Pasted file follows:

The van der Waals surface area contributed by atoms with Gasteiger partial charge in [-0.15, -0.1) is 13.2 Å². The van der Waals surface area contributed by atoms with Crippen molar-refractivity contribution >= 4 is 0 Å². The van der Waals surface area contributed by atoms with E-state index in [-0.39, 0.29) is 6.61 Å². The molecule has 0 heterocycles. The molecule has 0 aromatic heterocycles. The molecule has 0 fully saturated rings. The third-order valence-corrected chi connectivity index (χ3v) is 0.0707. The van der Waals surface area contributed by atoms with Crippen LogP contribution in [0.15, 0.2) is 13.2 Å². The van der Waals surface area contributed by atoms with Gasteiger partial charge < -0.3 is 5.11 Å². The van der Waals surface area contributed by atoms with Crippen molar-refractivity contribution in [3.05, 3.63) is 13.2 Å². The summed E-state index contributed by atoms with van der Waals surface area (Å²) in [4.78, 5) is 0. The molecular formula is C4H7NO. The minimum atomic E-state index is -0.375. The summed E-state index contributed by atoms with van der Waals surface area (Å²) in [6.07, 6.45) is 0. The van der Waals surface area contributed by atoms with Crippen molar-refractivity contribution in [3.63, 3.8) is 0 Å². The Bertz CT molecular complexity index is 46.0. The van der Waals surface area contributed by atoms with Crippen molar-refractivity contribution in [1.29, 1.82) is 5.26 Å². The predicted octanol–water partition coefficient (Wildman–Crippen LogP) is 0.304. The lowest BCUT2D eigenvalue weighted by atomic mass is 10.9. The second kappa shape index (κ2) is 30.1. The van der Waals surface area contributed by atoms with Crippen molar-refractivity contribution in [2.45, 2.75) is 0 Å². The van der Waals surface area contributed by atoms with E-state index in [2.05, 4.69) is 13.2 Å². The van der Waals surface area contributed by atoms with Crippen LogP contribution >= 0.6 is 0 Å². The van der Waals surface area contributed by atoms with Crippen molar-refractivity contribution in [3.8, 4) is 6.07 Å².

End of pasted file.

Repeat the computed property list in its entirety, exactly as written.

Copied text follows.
The van der Waals surface area contributed by atoms with Gasteiger partial charge in [-0.15, -0.1) is 13.2 Å². The van der Waals surface area contributed by atoms with Crippen molar-refractivity contribution >= 4 is 0 Å². The van der Waals surface area contributed by atoms with E-state index in [-0.39, 0.29) is 6.61 Å². The molecule has 0 heterocycles. The molecule has 0 aromatic heterocycles. The molecule has 0 fully saturated rings. The third-order valence-corrected chi connectivity index (χ3v) is 0.0707. The van der Waals surface area contributed by atoms with Crippen LogP contribution in [0.15, 0.2) is 13.2 Å². The van der Waals surface area contributed by atoms with Gasteiger partial charge < -0.3 is 5.11 Å². The van der Waals surface area contributed by atoms with Crippen molar-refractivity contribution in [3.05, 3.63) is 13.2 Å². The summed E-state index contributed by atoms with van der Waals surface area (Å²) in [4.78, 5) is 0. The molecular formula is C4H7NO. The minimum atomic E-state index is -0.375. The summed E-state index contributed by atoms with van der Waals surface area (Å²) in [6.07, 6.45) is 0. The van der Waals surface area contributed by atoms with Crippen molar-refractivity contribution in [3.63, 3.8) is 0 Å². The Bertz CT molecular complexity index is 46.0. The van der Waals surface area contributed by atoms with Crippen molar-refractivity contribution in [1.29, 1.82) is 5.26 Å². The predicted octanol–water partition coefficient (Wildman–Crippen LogP) is 0.304. The lowest BCUT2D eigenvalue weighted by atomic mass is 10.9. The second kappa shape index (κ2) is 30.1. The van der Waals surface area contributed by atoms with Crippen molar-refractivity contribution in [2.45, 2.75) is 0 Å². The van der Waals surface area contributed by atoms with E-state index in [2.05, 4.69) is 13.2 Å². The van der Waals surface area contributed by atoms with Crippen LogP contribution >= 0.6 is 0 Å². The van der Waals surface area contributed by atoms with Crippen molar-refractivity contribution in [3.8, 4) is 6.07 Å².